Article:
For several years, neutron depth profiling (NDP) has occupied an end position on NG-5. However, to develop an internationally competitive cold-neutron triple-axis spectrometer requires an advanced guide and more importantly a position at the end of a guide. The cold source outage is a perfect opportunity to upgrade NG-5 to serve such an instrument. That means that NDP needs a new location.
NG-A serves the neutron spin echo spectrometer, but the instrument only uses of the top portion of the guide. This made it possible to use a multichannel bender to extract a beam from the lower portion of the guide. The bender is 0.8 m long with a radius of curvature of 4.52 m. Si wafers (thickness = 0.3 mm) define 23 channels have coatings with m = 3.5 and 1.5 on the concave and convex surfaces, respectively. The bender extracts a beam 50 mm wide by 40 mm tall at an angle of about 10○. The new guide, NG-A′, which transports the beam about 7½ m to the NDP instrument, has m = 2.5 and m=1.8 coatings on the sides and top/bottom respectively. The diagram below shows the guide profile. Note the dimensions of the x and y axes are very different distorting the guide shape. The vertical lines delineate each segment of the guide, while the color on edge refers to the guide coating.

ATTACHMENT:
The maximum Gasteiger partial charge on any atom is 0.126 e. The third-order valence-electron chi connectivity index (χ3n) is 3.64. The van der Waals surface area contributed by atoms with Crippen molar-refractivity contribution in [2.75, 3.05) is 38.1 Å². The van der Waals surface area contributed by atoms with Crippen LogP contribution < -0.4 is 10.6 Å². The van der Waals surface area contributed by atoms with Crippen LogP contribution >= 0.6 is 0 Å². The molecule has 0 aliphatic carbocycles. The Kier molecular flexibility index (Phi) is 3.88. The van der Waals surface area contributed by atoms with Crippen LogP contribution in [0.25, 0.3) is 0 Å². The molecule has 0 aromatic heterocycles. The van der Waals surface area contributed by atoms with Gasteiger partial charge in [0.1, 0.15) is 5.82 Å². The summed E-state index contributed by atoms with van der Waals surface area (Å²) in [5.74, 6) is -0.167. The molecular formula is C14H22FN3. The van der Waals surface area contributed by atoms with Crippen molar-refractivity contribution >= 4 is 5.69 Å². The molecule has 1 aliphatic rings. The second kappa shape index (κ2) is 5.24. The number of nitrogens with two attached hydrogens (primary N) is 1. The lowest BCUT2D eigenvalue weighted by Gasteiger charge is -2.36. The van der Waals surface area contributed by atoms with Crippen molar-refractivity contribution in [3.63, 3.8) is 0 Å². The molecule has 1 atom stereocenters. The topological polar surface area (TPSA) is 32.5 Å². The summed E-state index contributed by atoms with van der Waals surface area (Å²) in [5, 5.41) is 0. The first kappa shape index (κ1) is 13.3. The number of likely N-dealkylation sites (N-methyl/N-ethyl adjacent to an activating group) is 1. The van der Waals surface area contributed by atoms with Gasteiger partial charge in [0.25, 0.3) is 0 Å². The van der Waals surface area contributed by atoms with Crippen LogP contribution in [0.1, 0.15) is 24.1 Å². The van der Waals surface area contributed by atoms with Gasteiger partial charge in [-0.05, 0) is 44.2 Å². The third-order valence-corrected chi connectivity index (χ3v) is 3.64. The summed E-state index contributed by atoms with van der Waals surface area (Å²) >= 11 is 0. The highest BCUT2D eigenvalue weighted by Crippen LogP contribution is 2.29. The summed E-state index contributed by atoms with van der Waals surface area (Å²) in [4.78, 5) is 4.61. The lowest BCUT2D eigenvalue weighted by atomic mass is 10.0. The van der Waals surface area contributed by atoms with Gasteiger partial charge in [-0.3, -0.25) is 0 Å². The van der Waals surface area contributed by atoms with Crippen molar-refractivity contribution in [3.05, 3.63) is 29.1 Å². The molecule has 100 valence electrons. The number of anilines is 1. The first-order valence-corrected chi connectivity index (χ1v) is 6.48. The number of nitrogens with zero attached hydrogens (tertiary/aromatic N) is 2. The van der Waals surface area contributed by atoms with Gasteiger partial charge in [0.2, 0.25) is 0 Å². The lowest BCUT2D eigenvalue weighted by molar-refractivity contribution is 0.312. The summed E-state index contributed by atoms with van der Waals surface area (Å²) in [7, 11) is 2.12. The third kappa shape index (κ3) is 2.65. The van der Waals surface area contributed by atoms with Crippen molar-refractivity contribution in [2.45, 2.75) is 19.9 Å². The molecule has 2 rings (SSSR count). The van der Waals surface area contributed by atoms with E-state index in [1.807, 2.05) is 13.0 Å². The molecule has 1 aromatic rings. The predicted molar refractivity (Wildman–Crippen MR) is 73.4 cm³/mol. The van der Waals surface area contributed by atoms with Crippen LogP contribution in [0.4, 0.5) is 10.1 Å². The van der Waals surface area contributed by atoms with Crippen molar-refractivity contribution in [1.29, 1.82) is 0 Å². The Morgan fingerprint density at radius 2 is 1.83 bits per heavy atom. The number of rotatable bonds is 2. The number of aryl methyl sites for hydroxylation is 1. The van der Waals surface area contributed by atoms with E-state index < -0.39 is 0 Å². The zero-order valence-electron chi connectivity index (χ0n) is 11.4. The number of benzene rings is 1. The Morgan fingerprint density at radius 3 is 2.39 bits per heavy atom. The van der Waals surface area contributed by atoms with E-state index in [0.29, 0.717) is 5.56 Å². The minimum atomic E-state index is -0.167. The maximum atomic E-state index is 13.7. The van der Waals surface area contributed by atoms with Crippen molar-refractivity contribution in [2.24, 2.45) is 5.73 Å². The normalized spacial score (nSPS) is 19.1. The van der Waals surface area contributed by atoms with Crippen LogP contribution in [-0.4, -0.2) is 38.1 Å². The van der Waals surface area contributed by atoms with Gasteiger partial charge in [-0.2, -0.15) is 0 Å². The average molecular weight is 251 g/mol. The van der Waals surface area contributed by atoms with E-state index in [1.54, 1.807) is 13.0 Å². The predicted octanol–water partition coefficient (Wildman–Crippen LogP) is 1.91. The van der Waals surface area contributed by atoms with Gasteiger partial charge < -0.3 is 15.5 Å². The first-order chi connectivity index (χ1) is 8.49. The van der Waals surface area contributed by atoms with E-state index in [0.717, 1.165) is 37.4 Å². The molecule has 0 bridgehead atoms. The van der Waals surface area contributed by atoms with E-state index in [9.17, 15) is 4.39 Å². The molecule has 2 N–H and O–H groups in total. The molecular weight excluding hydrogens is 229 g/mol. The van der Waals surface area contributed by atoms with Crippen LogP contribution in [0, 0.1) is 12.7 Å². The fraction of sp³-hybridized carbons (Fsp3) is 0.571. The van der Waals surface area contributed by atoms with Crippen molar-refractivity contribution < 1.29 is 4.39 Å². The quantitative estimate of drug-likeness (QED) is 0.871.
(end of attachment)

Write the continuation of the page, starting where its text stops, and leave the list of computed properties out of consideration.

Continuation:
NG-A bends strongly before reaching the guide hall. This combined with the NG-A′ bender, means that relatively few short wavelength neutrons make it to the NDP instrument. This does not compromise the performance because NDP is a neutron capture technique and absorption cross-sections typically increase with \(\lambda\). The plot below compares the calculated incident flux and capture flux as a function of neutron wavelength. The shift to longer wavelengths at the new position is readily apparent. With the new D2 cold source, the expected capture flux at the end of NG-A′ is about 3.7 x 109 n/cm2/s, a gain of about 50% over the current location. This increase will enable shorter data acquisition times, reducing overall experiment time and increase the instruments ability to do in-situ, in-operando kinetic studies of light elements in dynamic systems. Future research projects on this new beam-line will include Li-ion battery kinetic studies, evaluation of kinetic materials, astrophysics metrology studies, and the durability of infrastructure materials.